Fighting Fire With Knowledge

The most powerful weapon in a firefighter’s arsenal is knowledge. Understanding how a fire behaves and the proper techniques to control it can make or break a rescue. Quite literally, it can be the difference between life and death. Most people know the basic techniques for combating a fire – stay below the smoke, aim for the base of the fire when attempting to extinguish it, test a door’s handle for heat before opening it – but it’s an understanding of fire behavior that truly conquers it. Knowing how a fire tends to spread and using that knowledge to exploit and control its movements is key to keeping the flames isolated and ensuring a safe path through a burning structure.


Flow path refers simply to the way a fire tends to move as it grows. Obviously, the more flammable that an object or a section of a building is, the more likely a fire will spread to it. However, there’s more to a fire’s movement than its proximity to readily flammable material. Like humans, a fire needs air, specifically oxygen, in order to exist, grow, and spread. Also, like humans, flames require a source of clean air to enter, while also needing a ventilation port to expel bad air and gasses created during the burning process. Because of this, flames tend to move toward the largest available source of combustible air. The larger the opening, the more quickly that cold, fresh air can come in and warm and bad air can be pushed out. The opening comes in the form of nearby windows or doors, and as fire spreads and its associated monetary damage increases, it becomes increasingly important to understand what causes flames to wander.

Since a fire prefers to move toward the largest source of readily available air, recently opened doors are usually the most attractive prospect for its flow path. As a result, it’s particularly important to be careful when opening a door in a burning building. A good practice is to plan a ventilation strategy before moving forward through the building. The most important part of formulating a plan is understanding and conceptualizing how each new opening will affect air flow to and from the fire and, consequently, the path that fire will attempt to take. This not only improves safety for firefighters, but also helps prevent the fire from causing more damage than it otherwise could. For more detailed information on fire movements and fuel, the video below provides an extensive look into how fires behave and the reason for that behavior.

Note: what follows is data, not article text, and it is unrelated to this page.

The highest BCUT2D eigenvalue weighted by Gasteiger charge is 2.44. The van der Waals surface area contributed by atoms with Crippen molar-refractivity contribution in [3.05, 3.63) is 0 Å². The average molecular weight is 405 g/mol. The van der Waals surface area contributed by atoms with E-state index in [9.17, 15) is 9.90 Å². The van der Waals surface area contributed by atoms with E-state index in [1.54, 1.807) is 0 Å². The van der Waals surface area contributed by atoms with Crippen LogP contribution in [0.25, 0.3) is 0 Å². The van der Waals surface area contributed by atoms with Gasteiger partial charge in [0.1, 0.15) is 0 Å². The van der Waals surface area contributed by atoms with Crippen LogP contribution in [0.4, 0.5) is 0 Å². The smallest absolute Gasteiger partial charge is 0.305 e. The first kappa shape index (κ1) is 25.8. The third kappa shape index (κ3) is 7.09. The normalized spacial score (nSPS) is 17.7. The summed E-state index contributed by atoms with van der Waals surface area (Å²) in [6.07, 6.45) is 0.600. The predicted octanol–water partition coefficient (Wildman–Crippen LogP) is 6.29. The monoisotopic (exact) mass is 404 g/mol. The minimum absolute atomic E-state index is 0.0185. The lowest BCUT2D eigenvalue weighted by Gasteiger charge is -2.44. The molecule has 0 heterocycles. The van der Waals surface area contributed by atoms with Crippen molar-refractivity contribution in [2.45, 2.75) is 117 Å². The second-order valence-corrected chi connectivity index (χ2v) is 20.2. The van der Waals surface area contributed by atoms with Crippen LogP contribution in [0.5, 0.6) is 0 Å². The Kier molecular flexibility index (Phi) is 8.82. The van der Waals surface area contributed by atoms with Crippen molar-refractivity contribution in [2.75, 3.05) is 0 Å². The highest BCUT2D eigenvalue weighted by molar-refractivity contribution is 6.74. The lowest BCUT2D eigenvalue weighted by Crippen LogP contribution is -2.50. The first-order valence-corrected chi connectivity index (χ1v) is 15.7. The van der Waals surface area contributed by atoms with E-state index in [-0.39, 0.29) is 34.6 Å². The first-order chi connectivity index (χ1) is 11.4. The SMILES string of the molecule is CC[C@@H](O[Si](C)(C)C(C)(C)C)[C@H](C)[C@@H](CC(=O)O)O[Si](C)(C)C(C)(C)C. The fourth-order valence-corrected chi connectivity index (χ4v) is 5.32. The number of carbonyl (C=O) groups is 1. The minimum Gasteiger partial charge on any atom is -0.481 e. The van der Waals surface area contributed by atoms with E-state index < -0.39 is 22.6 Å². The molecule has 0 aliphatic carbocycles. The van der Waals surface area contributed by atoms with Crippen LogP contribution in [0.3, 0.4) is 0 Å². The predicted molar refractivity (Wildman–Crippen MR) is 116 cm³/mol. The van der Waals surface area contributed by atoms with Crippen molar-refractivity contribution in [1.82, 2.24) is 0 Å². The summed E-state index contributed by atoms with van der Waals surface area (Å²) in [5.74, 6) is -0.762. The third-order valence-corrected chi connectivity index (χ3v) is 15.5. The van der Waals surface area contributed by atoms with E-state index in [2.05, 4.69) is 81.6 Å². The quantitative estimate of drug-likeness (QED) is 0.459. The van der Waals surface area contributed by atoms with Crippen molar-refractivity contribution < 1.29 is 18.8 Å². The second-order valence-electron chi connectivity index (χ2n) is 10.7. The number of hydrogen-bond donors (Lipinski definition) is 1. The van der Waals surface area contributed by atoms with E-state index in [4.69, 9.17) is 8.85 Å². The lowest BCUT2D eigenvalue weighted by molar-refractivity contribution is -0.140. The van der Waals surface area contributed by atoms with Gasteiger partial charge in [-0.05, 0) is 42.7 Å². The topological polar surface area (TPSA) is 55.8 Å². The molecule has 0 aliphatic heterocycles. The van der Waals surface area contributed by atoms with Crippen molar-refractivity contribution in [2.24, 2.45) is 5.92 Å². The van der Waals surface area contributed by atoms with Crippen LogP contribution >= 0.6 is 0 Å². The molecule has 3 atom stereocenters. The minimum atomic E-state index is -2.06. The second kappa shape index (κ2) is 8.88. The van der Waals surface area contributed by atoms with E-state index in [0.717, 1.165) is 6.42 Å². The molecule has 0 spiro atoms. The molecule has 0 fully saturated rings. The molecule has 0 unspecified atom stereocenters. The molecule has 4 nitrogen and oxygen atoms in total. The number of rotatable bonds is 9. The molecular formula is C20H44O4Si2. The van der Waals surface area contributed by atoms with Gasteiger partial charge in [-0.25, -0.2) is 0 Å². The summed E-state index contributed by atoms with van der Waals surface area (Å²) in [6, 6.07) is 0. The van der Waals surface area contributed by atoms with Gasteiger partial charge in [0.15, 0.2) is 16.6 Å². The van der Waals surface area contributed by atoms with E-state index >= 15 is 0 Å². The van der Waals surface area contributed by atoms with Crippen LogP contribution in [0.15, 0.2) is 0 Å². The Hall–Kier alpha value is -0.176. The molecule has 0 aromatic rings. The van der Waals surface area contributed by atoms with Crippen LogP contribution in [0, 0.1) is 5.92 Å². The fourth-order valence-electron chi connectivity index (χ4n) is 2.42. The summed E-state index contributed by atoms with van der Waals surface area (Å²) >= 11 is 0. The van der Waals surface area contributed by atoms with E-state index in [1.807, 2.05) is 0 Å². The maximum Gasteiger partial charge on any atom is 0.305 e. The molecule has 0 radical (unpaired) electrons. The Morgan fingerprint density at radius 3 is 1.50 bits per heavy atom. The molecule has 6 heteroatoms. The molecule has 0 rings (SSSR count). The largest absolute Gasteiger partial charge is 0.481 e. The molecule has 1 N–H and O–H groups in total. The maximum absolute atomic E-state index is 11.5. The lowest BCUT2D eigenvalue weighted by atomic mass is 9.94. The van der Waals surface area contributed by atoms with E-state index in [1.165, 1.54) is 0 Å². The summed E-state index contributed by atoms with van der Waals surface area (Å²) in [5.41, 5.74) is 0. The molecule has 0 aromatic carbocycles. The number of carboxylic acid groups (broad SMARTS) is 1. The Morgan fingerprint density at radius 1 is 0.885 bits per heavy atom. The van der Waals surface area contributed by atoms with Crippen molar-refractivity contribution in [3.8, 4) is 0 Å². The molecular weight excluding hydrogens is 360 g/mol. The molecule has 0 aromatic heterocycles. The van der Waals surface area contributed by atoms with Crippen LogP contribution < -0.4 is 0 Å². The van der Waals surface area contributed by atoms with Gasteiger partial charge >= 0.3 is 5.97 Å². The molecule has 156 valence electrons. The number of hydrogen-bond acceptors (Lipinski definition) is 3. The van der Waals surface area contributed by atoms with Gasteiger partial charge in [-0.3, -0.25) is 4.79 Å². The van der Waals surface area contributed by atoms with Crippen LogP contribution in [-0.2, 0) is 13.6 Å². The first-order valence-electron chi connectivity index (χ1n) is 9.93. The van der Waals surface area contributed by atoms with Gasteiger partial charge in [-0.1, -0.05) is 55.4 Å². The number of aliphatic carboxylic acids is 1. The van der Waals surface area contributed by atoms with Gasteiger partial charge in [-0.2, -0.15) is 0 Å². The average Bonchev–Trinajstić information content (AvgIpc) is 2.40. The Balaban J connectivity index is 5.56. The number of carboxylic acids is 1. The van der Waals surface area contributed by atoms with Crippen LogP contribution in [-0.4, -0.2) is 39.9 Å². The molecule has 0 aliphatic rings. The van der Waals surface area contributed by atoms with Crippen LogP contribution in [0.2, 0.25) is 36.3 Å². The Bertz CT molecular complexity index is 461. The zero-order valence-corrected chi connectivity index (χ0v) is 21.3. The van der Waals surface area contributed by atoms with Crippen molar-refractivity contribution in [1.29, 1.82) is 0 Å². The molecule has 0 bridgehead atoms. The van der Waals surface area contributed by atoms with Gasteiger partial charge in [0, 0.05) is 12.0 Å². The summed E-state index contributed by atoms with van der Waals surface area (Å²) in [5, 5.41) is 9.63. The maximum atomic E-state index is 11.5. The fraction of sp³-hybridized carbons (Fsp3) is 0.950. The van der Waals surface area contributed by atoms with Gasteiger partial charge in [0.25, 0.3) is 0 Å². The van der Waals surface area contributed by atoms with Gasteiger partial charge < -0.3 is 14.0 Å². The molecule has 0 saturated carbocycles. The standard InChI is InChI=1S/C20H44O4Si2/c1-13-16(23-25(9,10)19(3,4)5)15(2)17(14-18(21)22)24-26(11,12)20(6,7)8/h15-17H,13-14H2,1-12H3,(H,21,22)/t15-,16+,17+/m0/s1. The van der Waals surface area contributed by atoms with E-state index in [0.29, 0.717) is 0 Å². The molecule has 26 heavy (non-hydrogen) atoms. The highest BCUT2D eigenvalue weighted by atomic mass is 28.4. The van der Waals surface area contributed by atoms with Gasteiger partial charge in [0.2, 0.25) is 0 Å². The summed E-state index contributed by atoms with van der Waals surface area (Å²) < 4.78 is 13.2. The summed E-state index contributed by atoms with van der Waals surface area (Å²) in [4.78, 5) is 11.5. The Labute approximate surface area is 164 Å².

As it relates to fire, airflow can be categorized as either uni-flow or bi-directional. As their names suggest, they refer to whether air can move in one or two directions. Uni-flow refers to a ventilation port that allows a fire to exhaust bad air outward, while bi-directional flows occur when both bad air can exit and fresh air can enter. Because it facilitates output and intake, bi-directional airflow is the most conducive to fire growth. Unfortunately, it’s also the more commonly created of the two, especially in terms of door openings.

Wind speeds and gusts can also alter a fire’s flow path. Strong gusts for a windward vent will tilt flames, causing them to push hot air toward any opposing ventilation points, if available. If an opposing vent exists, the winds will force the fire to dissipate its heat in that direction. Strategically opening a windward vent to cause this effect can help prevent heat from storing and building up in one room, a situation that could contribute to igniting other objects in its vicinity or causing a blast of heat that could bring disastrous consequences.


The takeaway shouldn’t be that venting a flame is a bad practice. Instead, what’s important is understanding how each new opening can change a fire’s path and how to utilize this insight to move through a building strategically, maximizing extinguish and rescue attempts, while minimizing fire damage. Knowing how a fire will change and attempt to grow is crucial to executing a successful attack plan for neutralizing it. So, vent safe and vent smart; it could end up savings lives.

Contact Fireblast Global at 1-951-277-8319 for more information on our fire training services and how we can help you fight fires the smart way.